The Q-Poll was released yesterday and it revealed that we are indeed a tale of two cities. What the poll found, as this was consistent with all of the previous polls, was that the folks outside of Manhattan do not approve of congestion taxing. Leaving the Manhattan numbers aside, what we find is that New Yorkers disaprove of the mayor's plan by a 58.25-34.75 margin-a landside by any poltical calculation.
The poll, however, does go further and asks repondents how they would feel if the congestion tax was used to defray any increase in the subway fare. The response? No surprise really-the support shifts to a margin of 58-36 in favor. What does this kind of question mean, especially in the context of yesterday's news that the fare increase that's being planned has no correlation with the mayor's tax proposal?
The question really has no place in a non-partisan poll because there has been no explicit correlation of the two policies-aside from the disinformation clack in the mayor's amen chorus. Suppose, however, the Q folks had asked what their feeling would be about congestion taxing if it would be imposed along with a fare increase? The numbers would skew even further against the congestion tax.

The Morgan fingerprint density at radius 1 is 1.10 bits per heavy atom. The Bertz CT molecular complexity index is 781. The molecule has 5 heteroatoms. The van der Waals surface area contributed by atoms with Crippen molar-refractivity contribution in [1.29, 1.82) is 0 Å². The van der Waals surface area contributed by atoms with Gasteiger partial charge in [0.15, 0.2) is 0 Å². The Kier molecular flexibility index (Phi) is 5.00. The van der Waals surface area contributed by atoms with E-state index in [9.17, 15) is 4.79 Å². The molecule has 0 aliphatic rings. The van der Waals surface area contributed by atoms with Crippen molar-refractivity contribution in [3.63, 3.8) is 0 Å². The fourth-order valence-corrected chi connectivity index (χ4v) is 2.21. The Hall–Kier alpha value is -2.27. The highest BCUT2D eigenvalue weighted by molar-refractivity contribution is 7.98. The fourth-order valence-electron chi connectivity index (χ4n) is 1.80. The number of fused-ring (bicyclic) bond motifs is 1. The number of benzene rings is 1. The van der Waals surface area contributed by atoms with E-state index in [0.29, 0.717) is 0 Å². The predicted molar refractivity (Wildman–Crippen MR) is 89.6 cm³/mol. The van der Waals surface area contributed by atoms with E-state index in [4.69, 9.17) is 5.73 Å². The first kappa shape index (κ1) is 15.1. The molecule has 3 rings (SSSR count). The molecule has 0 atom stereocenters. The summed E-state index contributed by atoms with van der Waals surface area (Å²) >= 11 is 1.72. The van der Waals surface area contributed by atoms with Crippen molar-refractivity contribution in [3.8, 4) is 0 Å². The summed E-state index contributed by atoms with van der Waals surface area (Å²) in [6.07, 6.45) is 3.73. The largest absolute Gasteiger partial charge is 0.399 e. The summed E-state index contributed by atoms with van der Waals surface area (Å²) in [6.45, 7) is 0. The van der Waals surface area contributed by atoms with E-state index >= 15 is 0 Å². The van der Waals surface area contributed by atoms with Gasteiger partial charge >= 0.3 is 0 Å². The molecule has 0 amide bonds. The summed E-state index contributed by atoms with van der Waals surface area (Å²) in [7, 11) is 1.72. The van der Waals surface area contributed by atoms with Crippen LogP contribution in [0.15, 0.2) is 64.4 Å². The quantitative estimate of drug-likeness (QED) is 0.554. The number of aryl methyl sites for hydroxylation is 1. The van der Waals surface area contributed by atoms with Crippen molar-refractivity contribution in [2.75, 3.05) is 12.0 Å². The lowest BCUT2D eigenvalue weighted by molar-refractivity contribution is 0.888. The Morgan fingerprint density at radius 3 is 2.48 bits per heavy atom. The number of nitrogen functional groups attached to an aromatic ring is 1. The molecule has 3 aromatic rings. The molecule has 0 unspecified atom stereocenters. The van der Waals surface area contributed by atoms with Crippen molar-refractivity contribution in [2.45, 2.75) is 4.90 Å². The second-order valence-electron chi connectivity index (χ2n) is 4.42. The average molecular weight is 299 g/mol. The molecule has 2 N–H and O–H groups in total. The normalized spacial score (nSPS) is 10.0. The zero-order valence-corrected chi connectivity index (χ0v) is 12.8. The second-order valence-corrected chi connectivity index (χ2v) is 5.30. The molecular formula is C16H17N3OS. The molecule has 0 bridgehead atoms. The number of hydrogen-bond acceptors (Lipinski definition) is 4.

Unfortunately, the Crain's people in today's update don't provide this kind of insight, and take leave of their reportorial role, joining the choral ranks by headling the poll story thusly: "New York City Backs Transit Plan for Transit Funding..." Say what?With all due respect to Crain's, its headline is misleading and plays into the supportive line that has crept into the magazine's coverage of this issue.
The fare is going up because the MTA's entire funding mechanism is out of whack. So what we have here then, is a misleading poll question being obfuscated even further by a misleading report of what the poll's findings actually say. New Yorkers are too smart for this kind of spinning.
All of this takes a somewhat back seat to the passage of the commission bill in the legislature yesterday. This certainly was no shock since leadership supported the measure that they themselves brokered. What we did find interesting was the number of Senators who felt that they had to vote No, on what really was only a procedural vote.
Of course, nothing could top the report that Senator Bill Perkins, in voicing his opposition to the Bloomberg tax, called both Bloomberg and Doctoroff "'rats,' out to impose their own plan on the 17 member body..." Since Perkins used to chair the Rat Committee in the City Council we have to say that he qualifies as an expert in this mater-and we always defer to such expertise.